Bates was arrested in 1977, along with Moore and other “Shankill Butcher” accomplices.

Gerard McLaverty and Joseph Morrissey

His arrest followed a sustained attack by Moore and Sam McAllister on Catholic Gerard McLaverty, after which they dumped his body, presuming him dead. However McLaverty survived and identified Moore and McAllister to the Royal Ulster Constabulary who drove him up and down the Shankill Road during a loyalist parade until he saw his attackers. During questioning both men implicated Bates, and other gang members, leading to their arrests.

Following a long period spent on remand, he was convicted in February 1979 of murder related to the Shankill Butcher killings and given ten life sentences, with a recommendation by the trial judge, Mr Justice O’Donnell, that he should never be released.

In prison

At the start of his sentence, Bates was involved in a series of violent incidents involving other inmates. Bates later claimed that he had perpetrated these acts in order to live up to his “Basher” nickname.

He served as company commander of the UVF inmates and became noted as stern disciplinarian.

However while in the Maze Prison, he was said to have “found God”, and as a result became a born-again Christian. He produced a prison testimony, which was later reprinted in The Burning Bush, and, after publicly advocating an end to violence, was transferred to HMP Maghaberry.

Brendan hughes.jpg
Brendan Hughes

 

 

In prison, Bates formed a friendship with Provisional IRA member and fellow detainee Brendan Hughes. Bates foiled a UVF assassination plot on Hughes.

Early release and death

Ex-Prisoners Interpretative Centre, Woodvale Road, where Bates worked after his release and where he was shot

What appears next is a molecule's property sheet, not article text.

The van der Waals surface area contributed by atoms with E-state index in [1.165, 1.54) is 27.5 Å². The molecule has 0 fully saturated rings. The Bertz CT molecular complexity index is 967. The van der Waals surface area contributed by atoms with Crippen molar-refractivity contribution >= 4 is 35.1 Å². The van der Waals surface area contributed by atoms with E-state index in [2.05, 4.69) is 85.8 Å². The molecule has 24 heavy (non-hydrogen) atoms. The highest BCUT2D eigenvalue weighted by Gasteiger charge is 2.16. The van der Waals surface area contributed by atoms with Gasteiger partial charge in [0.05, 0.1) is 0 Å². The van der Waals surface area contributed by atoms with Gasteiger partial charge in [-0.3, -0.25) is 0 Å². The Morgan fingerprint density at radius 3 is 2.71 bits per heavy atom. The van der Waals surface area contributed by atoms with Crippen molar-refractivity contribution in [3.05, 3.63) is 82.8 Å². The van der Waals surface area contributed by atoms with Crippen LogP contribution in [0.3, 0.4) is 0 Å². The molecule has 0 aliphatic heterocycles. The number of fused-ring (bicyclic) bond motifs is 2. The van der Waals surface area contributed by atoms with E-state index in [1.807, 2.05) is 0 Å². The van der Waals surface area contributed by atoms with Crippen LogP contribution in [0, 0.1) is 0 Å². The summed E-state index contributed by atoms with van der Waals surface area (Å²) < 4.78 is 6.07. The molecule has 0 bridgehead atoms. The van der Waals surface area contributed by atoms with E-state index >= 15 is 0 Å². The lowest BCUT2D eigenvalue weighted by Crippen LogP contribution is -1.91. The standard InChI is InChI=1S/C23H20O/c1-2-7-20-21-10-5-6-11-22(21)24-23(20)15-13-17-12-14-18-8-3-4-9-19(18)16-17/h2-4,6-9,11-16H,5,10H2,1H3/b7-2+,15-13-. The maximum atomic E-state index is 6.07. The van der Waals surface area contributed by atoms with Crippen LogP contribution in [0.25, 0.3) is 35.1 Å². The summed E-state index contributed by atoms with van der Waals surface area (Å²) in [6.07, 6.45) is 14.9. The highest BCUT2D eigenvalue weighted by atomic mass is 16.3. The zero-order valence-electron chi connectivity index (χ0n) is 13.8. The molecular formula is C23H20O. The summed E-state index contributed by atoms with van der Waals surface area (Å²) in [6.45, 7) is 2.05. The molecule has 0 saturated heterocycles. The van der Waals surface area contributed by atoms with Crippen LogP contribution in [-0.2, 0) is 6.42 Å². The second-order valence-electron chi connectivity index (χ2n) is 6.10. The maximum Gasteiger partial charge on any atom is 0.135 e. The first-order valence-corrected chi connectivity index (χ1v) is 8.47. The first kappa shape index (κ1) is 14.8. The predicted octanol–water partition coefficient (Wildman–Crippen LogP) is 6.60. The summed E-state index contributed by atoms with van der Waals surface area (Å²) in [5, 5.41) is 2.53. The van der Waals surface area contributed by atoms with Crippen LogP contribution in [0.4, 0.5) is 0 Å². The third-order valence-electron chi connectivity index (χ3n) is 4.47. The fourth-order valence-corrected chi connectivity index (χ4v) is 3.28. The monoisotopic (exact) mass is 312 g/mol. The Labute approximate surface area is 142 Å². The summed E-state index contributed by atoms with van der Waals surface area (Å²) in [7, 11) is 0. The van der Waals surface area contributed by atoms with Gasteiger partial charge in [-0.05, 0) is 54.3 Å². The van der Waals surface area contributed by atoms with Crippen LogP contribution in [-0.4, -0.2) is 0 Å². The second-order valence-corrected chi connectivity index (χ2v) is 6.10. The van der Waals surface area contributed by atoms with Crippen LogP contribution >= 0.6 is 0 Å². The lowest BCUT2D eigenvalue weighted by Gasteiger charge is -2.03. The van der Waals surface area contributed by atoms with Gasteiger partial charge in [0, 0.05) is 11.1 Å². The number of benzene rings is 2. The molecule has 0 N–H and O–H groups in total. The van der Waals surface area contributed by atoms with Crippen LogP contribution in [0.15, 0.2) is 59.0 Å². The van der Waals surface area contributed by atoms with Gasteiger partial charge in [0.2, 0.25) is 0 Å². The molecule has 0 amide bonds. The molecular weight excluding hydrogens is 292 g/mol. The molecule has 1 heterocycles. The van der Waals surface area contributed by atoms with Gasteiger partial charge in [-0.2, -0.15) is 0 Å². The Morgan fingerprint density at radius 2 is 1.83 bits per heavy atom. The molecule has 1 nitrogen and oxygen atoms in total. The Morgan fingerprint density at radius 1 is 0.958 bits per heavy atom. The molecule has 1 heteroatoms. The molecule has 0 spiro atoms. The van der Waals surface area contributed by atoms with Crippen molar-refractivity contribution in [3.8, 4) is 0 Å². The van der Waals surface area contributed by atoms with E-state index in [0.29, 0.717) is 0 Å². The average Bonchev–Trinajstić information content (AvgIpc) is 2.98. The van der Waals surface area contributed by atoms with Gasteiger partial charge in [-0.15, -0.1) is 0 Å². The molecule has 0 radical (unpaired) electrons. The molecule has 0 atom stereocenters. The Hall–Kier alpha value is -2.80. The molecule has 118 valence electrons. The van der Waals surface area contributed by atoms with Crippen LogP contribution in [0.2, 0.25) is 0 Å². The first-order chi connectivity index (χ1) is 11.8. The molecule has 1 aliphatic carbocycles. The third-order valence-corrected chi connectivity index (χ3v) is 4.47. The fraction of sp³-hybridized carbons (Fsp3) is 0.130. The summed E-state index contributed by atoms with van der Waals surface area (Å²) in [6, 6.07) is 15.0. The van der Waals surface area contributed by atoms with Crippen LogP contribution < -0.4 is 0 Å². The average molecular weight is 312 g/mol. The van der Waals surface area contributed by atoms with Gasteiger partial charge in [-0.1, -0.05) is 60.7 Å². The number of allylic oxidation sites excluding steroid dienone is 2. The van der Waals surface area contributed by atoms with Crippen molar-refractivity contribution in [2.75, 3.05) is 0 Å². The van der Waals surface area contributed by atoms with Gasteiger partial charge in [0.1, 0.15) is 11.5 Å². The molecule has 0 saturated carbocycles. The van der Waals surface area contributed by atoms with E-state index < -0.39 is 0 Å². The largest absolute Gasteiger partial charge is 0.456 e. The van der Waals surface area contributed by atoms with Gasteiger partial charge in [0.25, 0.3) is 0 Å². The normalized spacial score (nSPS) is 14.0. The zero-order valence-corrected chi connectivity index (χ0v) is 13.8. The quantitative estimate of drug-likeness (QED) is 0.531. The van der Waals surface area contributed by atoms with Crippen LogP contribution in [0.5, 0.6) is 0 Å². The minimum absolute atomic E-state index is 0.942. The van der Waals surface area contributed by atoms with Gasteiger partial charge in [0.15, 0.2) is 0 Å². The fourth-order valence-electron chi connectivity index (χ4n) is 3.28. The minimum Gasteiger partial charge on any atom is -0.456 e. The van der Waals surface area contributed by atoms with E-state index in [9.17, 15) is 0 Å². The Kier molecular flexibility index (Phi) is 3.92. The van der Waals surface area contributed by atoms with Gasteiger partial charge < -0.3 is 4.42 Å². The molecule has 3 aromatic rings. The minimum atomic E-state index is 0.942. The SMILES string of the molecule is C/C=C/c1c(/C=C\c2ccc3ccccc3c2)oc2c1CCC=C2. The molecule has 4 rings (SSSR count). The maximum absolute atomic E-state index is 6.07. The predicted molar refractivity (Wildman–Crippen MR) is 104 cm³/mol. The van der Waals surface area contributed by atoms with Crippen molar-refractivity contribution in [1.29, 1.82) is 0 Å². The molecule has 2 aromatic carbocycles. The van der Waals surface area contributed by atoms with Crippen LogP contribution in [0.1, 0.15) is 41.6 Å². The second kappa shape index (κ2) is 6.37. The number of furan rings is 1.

In October 1996, 18 months prior to the signing of the Good Friday Agreement, Bates was cleared for early release by the Life Sentence Review Board. He was given the opportunity of participating in a rehabilitation scheme, spending the day on a work placement and returning to prison at night.

As he arrived for work in his native Shankill area of Belfast early on the morning of 11 June 1997,  Bates was shot dead by the son of a UDA man he had killed in 1977.

The killer identified himself to Bates as the son of his victim before opening fire. Bates had been working at the Ex-Prisoners Interpretative Centre (EPIC), a drop-in centre for former loyalist prisoners.

Bates’ killing had not been sanctioned by the UDA leadership but nevertheless they refused to agree to UVF demands that the killer should be handed over to them, instead exiling him from the Shankill. He was rehoused in the Taughmonagh area where he quickly became an important figure in the local UDA as a part of Jackie McDonald‘s South Belfast Brigade.

Bates’ name was subsequently included on the banner of a prominent Orange Lodge on the Shankill Road, called Old Boyne Island Heroes.

Relatives of Shankill butchers victims Cornelius Neeson condemned the banner, stating that:

“it hurts the memory of those the butchers killed”.

A fellow Lodge member and former friend of Bates defended the inclusion of his name to journalist Peter Taylor:

“I knew him very well and he’d been a personal friend for twenty or thirty years and to me he was a gentleman”.

He went on to describe him as having been:

“an easy-going, decent fellow, and as far as the Lodge is concerned, a man of good-standing”.

He was a buried in a Free Presbyterian Church of Ulster ceremony by Reverend Alan Smylie.

Bates’ funeral was attended by a large representation from local Orange Lodges.

Mairead Maguire, July 2009

Mairead Maguire was also amongst the mourners, arguing that Bates had “repented, asked for forgiveness and showed great remorse for what he had done”, whilst a memorial service held at the spot of his killing two days after the funeral was attended by Father Gerry Reynolds of Clonard Monastery